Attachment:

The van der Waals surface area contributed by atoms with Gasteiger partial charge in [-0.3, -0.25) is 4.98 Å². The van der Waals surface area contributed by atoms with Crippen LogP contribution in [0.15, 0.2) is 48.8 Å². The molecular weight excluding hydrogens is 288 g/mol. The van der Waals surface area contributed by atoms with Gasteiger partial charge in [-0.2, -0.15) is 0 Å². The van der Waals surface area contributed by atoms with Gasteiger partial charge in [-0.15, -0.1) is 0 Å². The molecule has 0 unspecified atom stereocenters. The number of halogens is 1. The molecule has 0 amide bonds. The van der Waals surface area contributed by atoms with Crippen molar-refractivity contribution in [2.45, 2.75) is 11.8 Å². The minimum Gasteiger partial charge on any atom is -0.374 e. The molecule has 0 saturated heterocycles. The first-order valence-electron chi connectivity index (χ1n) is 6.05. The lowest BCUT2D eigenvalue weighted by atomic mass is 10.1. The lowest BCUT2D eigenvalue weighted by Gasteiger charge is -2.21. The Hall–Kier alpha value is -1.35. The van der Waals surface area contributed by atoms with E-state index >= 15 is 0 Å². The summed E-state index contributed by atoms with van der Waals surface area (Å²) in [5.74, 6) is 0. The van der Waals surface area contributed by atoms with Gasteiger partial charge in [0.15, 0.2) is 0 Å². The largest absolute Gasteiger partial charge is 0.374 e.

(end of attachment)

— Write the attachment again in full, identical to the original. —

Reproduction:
The van der Waals surface area contributed by atoms with Gasteiger partial charge in [-0.3, -0.25) is 4.98 Å². The van der Waals surface area contributed by atoms with Crippen LogP contribution in [0.15, 0.2) is 48.8 Å². The molecular weight excluding hydrogens is 288 g/mol. The van der Waals surface area contributed by atoms with Gasteiger partial charge in [-0.2, -0.15) is 0 Å². The van der Waals surface area contributed by atoms with Gasteiger partial charge in [-0.15, -0.1) is 0 Å². The molecule has 0 unspecified atom stereocenters. The number of halogens is 1. The molecule has 0 amide bonds. The van der Waals surface area contributed by atoms with Crippen molar-refractivity contribution in [2.45, 2.75) is 11.8 Å². The minimum Gasteiger partial charge on any atom is -0.374 e. The molecule has 0 saturated heterocycles. The first-order valence-electron chi connectivity index (χ1n) is 6.05. The lowest BCUT2D eigenvalue weighted by atomic mass is 10.1. The lowest BCUT2D eigenvalue weighted by Gasteiger charge is -2.21. The Hall–Kier alpha value is -1.35. The van der Waals surface area contributed by atoms with E-state index >= 15 is 0 Å². The summed E-state index contributed by atoms with van der Waals surface area (Å²) in [5.74, 6) is 0. The van der Waals surface area contributed by atoms with Gasteiger partial charge in [0.15, 0.2) is 0 Å². The largest absolute Gasteiger partial charge is 0.374 e.